The Medical Group Management Association (MGMA) is urging the U.S. Department of Health & Human Services to conduct full end-to-end testing of ICD-10 to prevent cash-flow problems for physician practices.
In a letter to HHS Secretary Kathleen Sebelius this week, MGMA calls front-end testing "simply insufficient." It points to the problems with the adoption of HIPAA Version 5010 as an example that physician practices need to be better prepared.
MGMA cites three reasons more testing is required, including:
- So that software developers can ensure the technology is appropriately configured for physician practices
- To identify problems before the Oct. 1, 2014, compliance deadline and to allow business partners to make necessary adjustments to systems and workflow
- To help practices better understand the impact ICD-10 will have on reimbursement
MGMA calls on Medicare to conduct more testing weeks, and to release results of testing as soon as possible afterward so vendors and providers can make adjustments. It's also requesting more outreach and education.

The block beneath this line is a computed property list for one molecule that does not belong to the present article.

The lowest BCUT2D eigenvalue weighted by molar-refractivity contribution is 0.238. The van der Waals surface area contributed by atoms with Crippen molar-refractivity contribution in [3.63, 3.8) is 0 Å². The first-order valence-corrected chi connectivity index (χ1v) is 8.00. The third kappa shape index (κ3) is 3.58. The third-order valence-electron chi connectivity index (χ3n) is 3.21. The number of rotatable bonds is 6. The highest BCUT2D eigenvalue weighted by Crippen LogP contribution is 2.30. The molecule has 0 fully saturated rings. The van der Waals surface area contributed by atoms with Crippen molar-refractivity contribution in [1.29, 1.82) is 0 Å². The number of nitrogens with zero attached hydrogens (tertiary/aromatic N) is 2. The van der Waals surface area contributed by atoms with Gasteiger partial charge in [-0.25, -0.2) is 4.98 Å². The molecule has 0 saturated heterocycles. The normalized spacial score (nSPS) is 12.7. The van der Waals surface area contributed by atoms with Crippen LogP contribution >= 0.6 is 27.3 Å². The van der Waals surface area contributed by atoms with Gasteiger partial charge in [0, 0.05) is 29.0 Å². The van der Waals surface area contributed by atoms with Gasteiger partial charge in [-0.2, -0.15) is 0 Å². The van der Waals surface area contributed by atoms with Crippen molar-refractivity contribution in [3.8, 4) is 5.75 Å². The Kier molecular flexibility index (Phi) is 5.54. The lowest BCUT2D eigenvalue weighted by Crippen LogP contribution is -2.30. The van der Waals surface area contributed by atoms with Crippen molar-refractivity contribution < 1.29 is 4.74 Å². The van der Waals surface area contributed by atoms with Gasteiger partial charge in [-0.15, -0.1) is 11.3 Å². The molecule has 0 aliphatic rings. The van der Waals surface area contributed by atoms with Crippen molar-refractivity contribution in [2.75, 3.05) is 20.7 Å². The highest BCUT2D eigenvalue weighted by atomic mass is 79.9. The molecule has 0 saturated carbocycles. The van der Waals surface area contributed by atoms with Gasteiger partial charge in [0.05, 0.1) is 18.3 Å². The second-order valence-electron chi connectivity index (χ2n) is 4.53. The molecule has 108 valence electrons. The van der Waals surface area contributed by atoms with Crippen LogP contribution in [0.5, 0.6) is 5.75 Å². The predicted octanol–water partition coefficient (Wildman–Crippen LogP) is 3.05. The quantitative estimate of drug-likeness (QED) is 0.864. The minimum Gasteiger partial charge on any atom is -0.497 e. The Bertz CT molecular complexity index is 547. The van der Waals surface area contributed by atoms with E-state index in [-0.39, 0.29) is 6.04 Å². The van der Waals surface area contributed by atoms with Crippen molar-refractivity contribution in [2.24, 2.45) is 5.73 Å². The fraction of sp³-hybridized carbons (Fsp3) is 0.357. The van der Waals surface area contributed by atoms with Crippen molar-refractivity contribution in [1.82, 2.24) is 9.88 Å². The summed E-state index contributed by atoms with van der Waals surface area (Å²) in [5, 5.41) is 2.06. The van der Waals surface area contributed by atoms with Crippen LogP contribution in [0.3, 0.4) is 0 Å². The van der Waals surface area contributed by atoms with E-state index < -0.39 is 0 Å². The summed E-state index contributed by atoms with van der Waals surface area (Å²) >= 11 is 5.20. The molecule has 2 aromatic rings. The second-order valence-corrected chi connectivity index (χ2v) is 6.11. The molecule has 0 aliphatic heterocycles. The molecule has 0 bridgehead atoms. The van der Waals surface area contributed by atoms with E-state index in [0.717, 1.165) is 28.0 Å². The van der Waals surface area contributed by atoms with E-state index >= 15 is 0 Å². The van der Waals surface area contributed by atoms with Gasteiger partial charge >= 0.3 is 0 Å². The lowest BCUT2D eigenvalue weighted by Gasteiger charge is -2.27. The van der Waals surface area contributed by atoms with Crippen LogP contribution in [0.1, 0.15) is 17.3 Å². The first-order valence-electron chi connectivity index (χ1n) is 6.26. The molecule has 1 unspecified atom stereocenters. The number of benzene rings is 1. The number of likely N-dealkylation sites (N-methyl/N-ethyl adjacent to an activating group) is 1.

"If the transition to ICD-10 results in a wide-scale interruption to the nation's claim-processing system, the ability of healthcare providers to continue operations could be significantly impacted," the letter states. "While end-to-end testing will not ensure that this disruption will not take place, it will provide increased assurance to physician practices and other industry stakeholders that claims will be processed and highlight well before the compliance date any additional steps necessary for implementation."
The American Hospital Association also is urging end-to-end testing--and that it begin in January.
The National Pilot Program of ICD-10 coding conducted by the Healthcare Information and Management Systems Society (HIMSS) and the Workgroup for Electronic Data Interchange (WEDI) achieved an average accuracy rate of just 63 percent, finding plenty of room for improvement.
WEDI, meanwhile, has issued guidance to help providers better understand where to focus transaction testing to ensure that ICD-10 codes are correctly placed and formatted within the transactions.
To learn more:
- find the letter (.pdf)